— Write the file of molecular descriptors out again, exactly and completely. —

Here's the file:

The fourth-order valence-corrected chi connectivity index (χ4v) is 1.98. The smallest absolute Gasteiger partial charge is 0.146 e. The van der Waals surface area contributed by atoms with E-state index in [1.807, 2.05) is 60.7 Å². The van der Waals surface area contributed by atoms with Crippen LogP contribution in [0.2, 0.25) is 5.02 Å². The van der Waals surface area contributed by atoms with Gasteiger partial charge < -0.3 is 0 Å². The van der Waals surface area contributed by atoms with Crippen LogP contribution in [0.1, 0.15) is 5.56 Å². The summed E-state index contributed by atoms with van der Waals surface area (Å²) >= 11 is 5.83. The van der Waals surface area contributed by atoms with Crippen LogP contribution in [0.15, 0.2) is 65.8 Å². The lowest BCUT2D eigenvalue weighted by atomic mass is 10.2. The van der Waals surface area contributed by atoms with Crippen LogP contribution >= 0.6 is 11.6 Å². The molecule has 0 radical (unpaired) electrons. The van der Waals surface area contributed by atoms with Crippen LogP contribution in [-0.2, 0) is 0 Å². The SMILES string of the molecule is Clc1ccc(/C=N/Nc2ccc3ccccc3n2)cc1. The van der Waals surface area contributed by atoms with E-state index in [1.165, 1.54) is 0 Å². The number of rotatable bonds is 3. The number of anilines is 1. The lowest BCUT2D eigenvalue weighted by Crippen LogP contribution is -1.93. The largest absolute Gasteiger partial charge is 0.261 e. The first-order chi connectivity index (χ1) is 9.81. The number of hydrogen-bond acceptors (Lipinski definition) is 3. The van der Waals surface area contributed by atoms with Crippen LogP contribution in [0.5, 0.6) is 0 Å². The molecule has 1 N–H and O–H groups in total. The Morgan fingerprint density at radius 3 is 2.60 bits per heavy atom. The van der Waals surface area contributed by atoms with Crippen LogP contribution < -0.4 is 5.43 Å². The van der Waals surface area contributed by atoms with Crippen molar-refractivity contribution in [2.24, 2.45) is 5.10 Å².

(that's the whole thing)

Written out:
The fourth-order valence-corrected chi connectivity index (χ4v) is 1.98. The smallest absolute Gasteiger partial charge is 0.146 e. The van der Waals surface area contributed by atoms with E-state index in [1.807, 2.05) is 60.7 Å². The van der Waals surface area contributed by atoms with Crippen LogP contribution in [0.2, 0.25) is 5.02 Å². The van der Waals surface area contributed by atoms with Gasteiger partial charge < -0.3 is 0 Å². The van der Waals surface area contributed by atoms with Crippen LogP contribution in [0.1, 0.15) is 5.56 Å². The summed E-state index contributed by atoms with van der Waals surface area (Å²) >= 11 is 5.83. The van der Waals surface area contributed by atoms with Crippen LogP contribution in [0.15, 0.2) is 65.8 Å². The lowest BCUT2D eigenvalue weighted by atomic mass is 10.2. The van der Waals surface area contributed by atoms with Crippen LogP contribution >= 0.6 is 11.6 Å². The molecule has 0 radical (unpaired) electrons. The van der Waals surface area contributed by atoms with Crippen LogP contribution in [-0.2, 0) is 0 Å². The SMILES string of the molecule is Clc1ccc(/C=N/Nc2ccc3ccccc3n2)cc1. The van der Waals surface area contributed by atoms with E-state index in [1.165, 1.54) is 0 Å². The number of rotatable bonds is 3. The number of anilines is 1. The lowest BCUT2D eigenvalue weighted by Crippen LogP contribution is -1.93. The largest absolute Gasteiger partial charge is 0.261 e. The first-order chi connectivity index (χ1) is 9.81. The number of hydrogen-bond acceptors (Lipinski definition) is 3. The van der Waals surface area contributed by atoms with Crippen LogP contribution in [0.5, 0.6) is 0 Å². The molecule has 1 N–H and O–H groups in total. The Morgan fingerprint density at radius 3 is 2.60 bits per heavy atom. The van der Waals surface area contributed by atoms with Crippen LogP contribution < -0.4 is 5.43 Å². The van der Waals surface area contributed by atoms with Crippen molar-refractivity contribution in [2.24, 2.45) is 5.10 Å².